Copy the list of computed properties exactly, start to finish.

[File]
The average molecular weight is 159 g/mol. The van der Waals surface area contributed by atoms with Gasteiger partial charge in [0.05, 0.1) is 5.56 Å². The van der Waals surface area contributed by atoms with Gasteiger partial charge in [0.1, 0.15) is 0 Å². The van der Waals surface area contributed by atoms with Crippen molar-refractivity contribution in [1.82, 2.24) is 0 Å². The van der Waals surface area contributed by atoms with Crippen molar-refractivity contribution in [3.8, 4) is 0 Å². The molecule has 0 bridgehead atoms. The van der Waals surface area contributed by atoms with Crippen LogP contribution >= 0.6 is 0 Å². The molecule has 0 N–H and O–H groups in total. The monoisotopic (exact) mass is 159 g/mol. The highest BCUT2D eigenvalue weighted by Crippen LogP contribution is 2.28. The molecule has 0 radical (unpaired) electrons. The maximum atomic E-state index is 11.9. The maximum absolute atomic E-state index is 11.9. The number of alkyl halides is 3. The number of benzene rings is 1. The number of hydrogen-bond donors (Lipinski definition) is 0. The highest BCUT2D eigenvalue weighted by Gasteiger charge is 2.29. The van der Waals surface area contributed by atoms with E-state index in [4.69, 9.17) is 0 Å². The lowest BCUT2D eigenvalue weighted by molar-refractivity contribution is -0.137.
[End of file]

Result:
The average molecular weight is 159 g/mol. The van der Waals surface area contributed by atoms with Gasteiger partial charge in [0.05, 0.1) is 5.56 Å². The van der Waals surface area contributed by atoms with Gasteiger partial charge in [0.1, 0.15) is 0 Å². The van der Waals surface area contributed by atoms with Crippen molar-refractivity contribution in [1.82, 2.24) is 0 Å². The van der Waals surface area contributed by atoms with Crippen molar-refractivity contribution in [3.8, 4) is 0 Å². The molecule has 0 bridgehead atoms. The van der Waals surface area contributed by atoms with Crippen LogP contribution >= 0.6 is 0 Å². The molecule has 0 N–H and O–H groups in total. The monoisotopic (exact) mass is 159 g/mol. The highest BCUT2D eigenvalue weighted by Crippen LogP contribution is 2.28. The molecule has 0 radical (unpaired) electrons. The maximum atomic E-state index is 11.9. The maximum absolute atomic E-state index is 11.9. The number of alkyl halides is 3. The number of benzene rings is 1. The number of hydrogen-bond donors (Lipinski definition) is 0. The highest BCUT2D eigenvalue weighted by Gasteiger charge is 2.29. The van der Waals surface area contributed by atoms with E-state index in [4.69, 9.17) is 0 Å². The lowest BCUT2D eigenvalue weighted by molar-refractivity contribution is -0.137.